Cole: I don’t know. I guess if I was to look at it with more perspective, I’d be very surprised. But it’s all happened very kind of gradually for me, and to me, so I’ve kind of just taken each new step on the way as it comes. I certainly count myself extremely lucky to have had the career I’ve had in modeling, and then to be given these opportunities to act as well, too.
Question: Was it a difficult transition from modeling to acting? Or was it a much more seamless transition for you?
Cole: For whatever reason, it’s been incredibly seamless, you know? I don’t know if I finished completing that transition yet. But I was asked to do a film with Marilyn Manson, which was the first project I was committed to.l, then I was asked to do the British comedy St. Trinian’s, and then I was asked to do Sally Potter’s film, and off the back of that, I was asked to do Terry Gilliam’s film. So one thing really just led to another, and I feel grateful for how fluid that process has been.
Question: So why was it right for you to embark on academia, as well?
Cole: I haven’t really embarked on it so much as I’ve just continued it. I like experiences that teach me something, or that I learn from, or I can grow from. And in the same way that experiences such as making a film with Terry has been a real learning curve, and I’ve met really extraordinary people– learning something from a different route, albeit books, is fascinating too. I’m studying History of Art, and studying the greatest artists of the last two, 3000 years is quite an extraordinary background knowledge to have when you’re working with modern-day artists such as Terry, and other directors and actors they have around them, and the DPs. It’s actually similarly artistic, I feel.
Question: What do you hope to ultimately do with the degree, if anything? Do you want to use it to further your own goals as either somebody who was working in front of, or even eventually behind the cameras?
Cole: I think that whatever you experience, you just build up a bank of it to put into any work, if your work is anything artistic. I doubt I’ll ever use it as a career, as a degree, per say, but having that kind of reference and knowledge of art history will help me as an experience with acting, and perhaps with directing, if I ever choose to do that, or working, as you say, behind the camera. I’m not sure what I’m gonna do at the moment. But I’m hoping that I’ll do the best as I can with whatever it is.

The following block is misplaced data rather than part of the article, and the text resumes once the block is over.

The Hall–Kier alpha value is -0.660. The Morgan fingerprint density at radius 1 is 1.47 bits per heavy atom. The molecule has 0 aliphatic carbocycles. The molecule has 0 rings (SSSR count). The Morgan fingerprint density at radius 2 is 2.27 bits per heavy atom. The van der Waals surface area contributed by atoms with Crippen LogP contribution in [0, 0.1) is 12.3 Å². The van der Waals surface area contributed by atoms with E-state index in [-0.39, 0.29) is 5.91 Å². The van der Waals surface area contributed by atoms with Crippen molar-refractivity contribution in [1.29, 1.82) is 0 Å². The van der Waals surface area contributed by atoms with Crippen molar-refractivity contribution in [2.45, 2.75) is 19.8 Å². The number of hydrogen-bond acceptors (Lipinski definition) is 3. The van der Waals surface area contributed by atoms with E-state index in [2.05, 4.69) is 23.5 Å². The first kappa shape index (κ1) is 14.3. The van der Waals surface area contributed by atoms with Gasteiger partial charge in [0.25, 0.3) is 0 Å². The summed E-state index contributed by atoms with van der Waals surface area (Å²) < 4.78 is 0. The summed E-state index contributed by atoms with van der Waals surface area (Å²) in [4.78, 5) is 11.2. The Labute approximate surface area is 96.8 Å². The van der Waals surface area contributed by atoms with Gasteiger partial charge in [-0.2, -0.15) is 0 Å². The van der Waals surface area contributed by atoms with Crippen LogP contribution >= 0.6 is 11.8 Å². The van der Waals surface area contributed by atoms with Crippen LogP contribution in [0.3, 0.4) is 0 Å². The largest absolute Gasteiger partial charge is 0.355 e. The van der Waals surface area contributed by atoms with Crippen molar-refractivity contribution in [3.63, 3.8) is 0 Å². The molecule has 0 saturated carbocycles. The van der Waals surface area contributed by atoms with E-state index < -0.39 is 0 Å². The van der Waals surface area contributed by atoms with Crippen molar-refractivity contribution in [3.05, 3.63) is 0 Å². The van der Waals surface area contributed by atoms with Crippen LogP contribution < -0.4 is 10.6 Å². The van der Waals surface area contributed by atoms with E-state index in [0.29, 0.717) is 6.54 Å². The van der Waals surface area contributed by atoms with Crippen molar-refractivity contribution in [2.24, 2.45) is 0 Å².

Question: Does Cambridge give you a sense of being grounded, given the kind of international modeling career that you had come from? Do you feel that there is definitely life beyond modeling and acting and fame, I guess? Like, other careers to do?
Question: Well, being at university. Does it give you a sense of being grounded? Do you feel that – you know, being amongst students, do you feel as if – you know, there is definitely life beyond this kind of life ?
Cole: I find that when I did my A-levels, I was modeling a lot, and I’ve made that commitment to finish – you know, I could have left when I was 16, and I stayed to finish my A-levels. And I found that it gave me a great perspective on the industry I was working in. And – you know, every industry, and every kind of social circumstance of society is kind of a bit of a bubble, and its own world. And it’s really great to go between those worlds, so that you can see them for what they are, certainly now.
Question: What are your plans next professionally? What is coming up next for you, do you know?
Cole: I’m supposed to do a film with Mary Harron the beginning of next year, and there are things vaguely in the pipeline.
Question: Is this the most creatively fulfilling time in your young life so far, do you think?
Cole: The most creative time? To an extent. I mean – probably not, actually. [LAUGHTER] When I was younger, I was much more creative. And – just because – you know, all my time was spent being creative, and making stories or plays or dances or books or cards. And – I had a really, really creative upbringing. When I was 18, I left school for a year. I lived in New York for the most part, and learned to play the piano, and started dancing again, and had a very creative time. Right now, I find that if I get given the opportunity to do that in a film, I’m sure I feel that kind of expressiveness again. But at this present moment, studying is much more intellectual, it isn’t as creative. And doing promotion with a movie is not the most creative aspect of the process.